McIntyre Retires from KABC after 22 years
Yes, that was Leo Terrell filling in for Doug McIntyre this week on KABC (790 AM) mornings. Well, filling is perhaps not quite the right word McIntyre announced early last week that he was retiring from the station he called home for 22 years.
“I’m ready,” he told me.
I’ve actually been thinking about it for a while now,” he explained. There are so many things I would like to do including the completion of a novel I’ve been working on for about 20 years. It’s been on hold while I work out details in my mind for the story line,” he explained. “If I don’t finish it now I may never do it.”
McIntyre’s shoes will be hard to fill at the station. While KABC itself long ago gave the ratings crown away to KFI (640 AM), McIntyre has remained not only one of the most popular personalities on the station, he elicits a great response in the form of emails from fans every time I mention his name, the show, or just KABC in this column.
He is a thoughtful commentator, leaning conservative but in no way on the extreme fringe. He’s battled people and policies in Los Angeles, but for the most part he is an intelligent conversationalist who did the show his way — he even picked the “bumper music” heard coming out of commercial breaks that were songs he personally enjoyed.
Prior to working the morning shift, McIntyre was the host of the syndicated program Red Eye Radio, perhaps the best overnight radio talk show ever. It was there that many local fans heard him for the first time.
“For the first time in I don’t know how many years, I’m going to be asleep at normal hours and awake at normal hours,” McIntyre told me at 10:00 p.m. one night last week … less than six hours before the 3:30 a.m. time he was scheduled to get up in the morning to get ready for his show. “I don’t know how other morning hosts do it — I’ve always been a night owl. I just can’t get to sleep before 10:30 or so!”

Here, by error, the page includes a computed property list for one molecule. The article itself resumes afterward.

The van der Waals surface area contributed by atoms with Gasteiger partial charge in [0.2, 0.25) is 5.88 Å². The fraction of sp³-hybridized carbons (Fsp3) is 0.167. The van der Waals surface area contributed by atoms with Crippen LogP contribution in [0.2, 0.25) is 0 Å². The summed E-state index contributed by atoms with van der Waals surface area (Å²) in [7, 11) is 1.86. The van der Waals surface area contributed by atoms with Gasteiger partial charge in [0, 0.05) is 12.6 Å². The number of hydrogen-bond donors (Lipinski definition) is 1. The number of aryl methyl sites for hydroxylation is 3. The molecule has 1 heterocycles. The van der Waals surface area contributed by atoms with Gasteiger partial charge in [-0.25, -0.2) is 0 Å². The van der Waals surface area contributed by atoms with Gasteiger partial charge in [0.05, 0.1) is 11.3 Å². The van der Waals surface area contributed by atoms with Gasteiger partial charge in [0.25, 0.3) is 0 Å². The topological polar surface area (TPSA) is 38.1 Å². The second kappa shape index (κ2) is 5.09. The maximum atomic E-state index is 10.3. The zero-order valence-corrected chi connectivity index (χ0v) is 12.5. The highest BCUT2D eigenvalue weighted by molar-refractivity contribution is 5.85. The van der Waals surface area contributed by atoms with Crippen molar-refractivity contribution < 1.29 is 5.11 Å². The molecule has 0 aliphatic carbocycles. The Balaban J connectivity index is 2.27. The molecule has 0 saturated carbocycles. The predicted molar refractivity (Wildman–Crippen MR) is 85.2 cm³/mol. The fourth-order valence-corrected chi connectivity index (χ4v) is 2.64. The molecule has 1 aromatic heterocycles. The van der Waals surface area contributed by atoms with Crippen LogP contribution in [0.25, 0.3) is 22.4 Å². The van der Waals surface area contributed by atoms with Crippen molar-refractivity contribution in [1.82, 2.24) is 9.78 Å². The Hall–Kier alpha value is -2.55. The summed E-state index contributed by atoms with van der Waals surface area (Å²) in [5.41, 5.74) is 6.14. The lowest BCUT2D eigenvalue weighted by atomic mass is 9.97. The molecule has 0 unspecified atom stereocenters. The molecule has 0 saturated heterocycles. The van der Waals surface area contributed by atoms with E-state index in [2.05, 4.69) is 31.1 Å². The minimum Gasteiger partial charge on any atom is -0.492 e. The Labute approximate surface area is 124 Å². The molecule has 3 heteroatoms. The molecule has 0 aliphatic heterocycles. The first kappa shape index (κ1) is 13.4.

“I am so appreciative of listeners who have been so supportive over the years,” he said. “Other personalities at KABC have been wonderful as well, as has been KABC management. (Programmer) Drew Hayes has been especially supportive, and he also understands my desire to retire from radio.”
McIntyre will continue with his columns published in this newspaper.
“I’m not saying that I would never consider going back on the air if the right opportunity came up at the right time,” he said. “But for now, the right decision is to step away and work on all the projects I’ve put on hold over the years.”
And work himself into a normal sleep pattern.
Who will replace McIntyre? And will it matter? That’s a tough call. KABC actually does a good job with talk and includes some excellent programs. But it seems that outside of a few stations across the country, talk as a format is hurting.
For years, I;I’ve wondered aloud if it is time for KABC to ditch the format in favor of something else. Occasionally the idea of 60s oldies gets floated around, based on the lack of the music elsewhere and the success K-SURF has had with the 1950s – ‘70s oldies.
Personally I’d go full service, similar to what was done on the original KMPC (now KSPN, 710 AM), but modernized for today’s podcast-savvy audience. Put together a great news department that breaks news rather than joint covering it. Keep the good hosts that currently entertain well such as John Phillips, and add music shows playing whatever will attract a younger audience to the AM band. Super-serve the local audience including coverage of sports from pros down to preps, and promote the heck out of it so people will actually find it.
Gift Guide II
Last week’s book suggestions brought forth some others from readers who mentioned some excellent older books that are still available.
“Did You Whittinghill This Morning? The Madcap Adventures of a Hollywood Disc Jockey” originally published on 1976 tells the story of one of Los Angeles’ all-time popular morning DJs, Dick Whittinghill. I have a copy myself.
And available hard cover or Kindle, the excellent 2016 “Aircheck: Life in Music Radio” by J.J. Johnson is an example of how books written by radio stars should be written.
Remember Dave Hull? Sure you do. His 2012 book “Hullabaloo! – The Life and (Mis)Adventures of L.A. Radio Legend Dave Hull” is also available as a hardcover or Kindle.
Ron Jacobs’ 2012 “Inside Boss Radio” tells the story of Jacobs’ programming tenure at KHJ (930 AM) through some narrative but primarily previously unreleased memos to staff. It’s a high-energy manic read that is at the same time hard to read and hard to put down.
Any and all of these are great additions to the libraries of radio fans. Now we just need to get people like Shotgun Tom Kelly and some of the KHJ DJs to write theirs …